Skip main navigation

Qualitative or quantitative? Which is which?

If you’re new to research terminology, here’s an easy way to distinguish between your L’s and N’s.
Woman standing with a pensive expression
© Deakin University and Griffith University

If you’re new to research terminology, here’s an easy way to distinguish between your L’s and N’s.

Qualitative = qualities (descriptions).

Quantitative = quantities (numbers).

So, the knowledge produced by qualitative research is not ‘how many?’, but ‘what?’, ‘how?’ and ‘why?’. This makes qualitative research an exciting and engaging form of research.

Qualitative research

As you know, qualitative research is the focus of our course. It investigates people’s experiences and draws meaning from their stories. It may explore a particular culture, viewpoint, issue, perception or event. Because it collects information in the form of words, pictures and even objects, the data gathered is open to interpretation and highly complex. Logistically, the process of data collection and analysis associated with qualitative research is time consuming and labor intensive. For this reason, it’s not usually feasible to include as many participants as you may be able to in a quantitative study. That being said, the nature of the data it can uncover is significantly richer.

Quantitative research

On the other side of the coin, quantitative research focuses on collecting numerical information. What is being researched has already been quantified and predefined. It answers research questions relating to ‘how many?’ and because it deals in numbers, the data can be more easily analysed using statistical analysis. This type of data is also less time consuming to collect from individual participants, making it logistically easier to employ larger sample sizes.

Choice of method

For example, if you’re looking to determine demographic information about a group of people in a particular workplace (such as age, family status, highest level of education, income level etc.) you could use a quantitative approach, such as a survey. On the other hand, if you wanted to understand what could promote greater levels of work satisfaction and engender company loyalty from the same group of people, you would need a qualitative approach. You would likely set up interviews or focus groups among the staff to generate rich, descriptive data to answer your question.

Test yourself

Review the pairs of example questions below. Can you identify which one is more suited to a quantitative approach and which one requires a qualitative approach?

(a) Why are violent video games addictive?
(b) Are the sales of violent video games increasing?

(a) What are the barriers to hand washing in aged care facilities?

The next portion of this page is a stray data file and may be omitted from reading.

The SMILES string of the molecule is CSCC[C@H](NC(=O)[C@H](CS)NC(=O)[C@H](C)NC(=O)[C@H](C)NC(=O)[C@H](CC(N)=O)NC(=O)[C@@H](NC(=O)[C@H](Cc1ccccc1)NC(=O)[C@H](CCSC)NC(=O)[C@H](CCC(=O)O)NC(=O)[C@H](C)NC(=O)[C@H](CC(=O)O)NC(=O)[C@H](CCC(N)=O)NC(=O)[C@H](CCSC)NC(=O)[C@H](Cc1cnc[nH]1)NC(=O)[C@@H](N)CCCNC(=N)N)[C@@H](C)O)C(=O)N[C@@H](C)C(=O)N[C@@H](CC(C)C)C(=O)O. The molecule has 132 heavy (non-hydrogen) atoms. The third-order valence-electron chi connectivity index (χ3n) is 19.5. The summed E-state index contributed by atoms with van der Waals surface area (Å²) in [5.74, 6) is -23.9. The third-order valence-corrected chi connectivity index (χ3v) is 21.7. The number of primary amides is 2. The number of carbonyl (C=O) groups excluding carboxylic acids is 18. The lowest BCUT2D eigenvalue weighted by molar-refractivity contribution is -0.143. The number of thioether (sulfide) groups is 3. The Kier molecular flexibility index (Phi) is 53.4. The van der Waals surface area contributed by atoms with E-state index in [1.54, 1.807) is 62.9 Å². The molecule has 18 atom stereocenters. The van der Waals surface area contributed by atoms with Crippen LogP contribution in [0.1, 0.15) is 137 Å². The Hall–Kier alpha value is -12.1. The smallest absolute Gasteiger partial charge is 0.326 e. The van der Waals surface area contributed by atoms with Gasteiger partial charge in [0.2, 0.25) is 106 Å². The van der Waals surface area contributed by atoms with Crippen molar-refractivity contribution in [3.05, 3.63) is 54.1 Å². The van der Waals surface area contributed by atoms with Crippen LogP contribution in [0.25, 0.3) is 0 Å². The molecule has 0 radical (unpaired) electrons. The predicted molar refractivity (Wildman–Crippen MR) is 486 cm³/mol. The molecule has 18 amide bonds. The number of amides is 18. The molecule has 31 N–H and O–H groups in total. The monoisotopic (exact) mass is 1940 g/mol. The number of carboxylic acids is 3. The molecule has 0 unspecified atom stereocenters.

(b) What proportion of disease outbreaks in aged care facilities were associated with poor hand hygiene in the past 12 months?

(a) How does social media impact on teenagers’ perceptions of body image?
(b) How many hours per week are teenagers spending on social media?

Did you choose qualitative for all the (a) questions and quantitative for the (b) questions? You are correct!

While this course is devoted to all things qualitative, we’ll be investigating quantitative research approaches in the next course in this series: Why Numbers Matter: Quantitative Research. As you’re about to discover, neither method answers everything and in many instances you may choose to use a combination of both.

Let’s look at some specific examples.


Consider how you could determine the academic success of Mable Park High School, in Australia. If we were only to do so quantitatively (eg by measuring the number of successfully graduating students over a period of years, or the percentage of students achieving high grades), we may miss out on a large piece of this school’s success picture.

Qualitatively, we could also consider academic success at this school in terms of different outcomes by gathering the stories of pregnant teenagers undertaking the school’s Power Program. The program provides support for girls to finish their high school education, when they may not have otherwise. By systematically gathering and analysing their stories we can understand how this support represents academic success in a different way. Sometimes we can’t just look at the numbers when we’re trying to understand qualities such as value, success or improvement. As the sociologist William Cameron (1963) stated, “Not everything that can be counted counts, and not everything that counts can be counted.”


In the political arena, you may assume it’s just a numbers game, however the statistics are only part of the equation. Read the article The Government Has Numbers – Can Labor Develop a Story? As the author, Peter Lewis, says: ‘While numbers get the glory and the easy headlines, it’s actually the stories that do the heavy lifting and determine political futures.’

Your task

Select the comments link below and post your thoughts on what you think the value of qualitative research is in our society.


Cameron, W.B. (1963). Informal Sociology: A casual introduction to sociological thinking. New York: Random House

Lewis, P. (2018). The government has numbers. Can Labor develop a story? The Guardian.

© Deakin University and Griffith University
This article is from the free online

Why Experience Matters: Qualitative Research

Created by
FutureLearn - Learning For Life

Reach your personal and professional goals

Unlock access to hundreds of expert online courses and degrees from top universities and educators to gain accredited qualifications and professional CV-building certificates.

Join over 18 million learners to launch, switch or build upon your career, all at your own pace, across a wide range of topic areas.

Start Learning now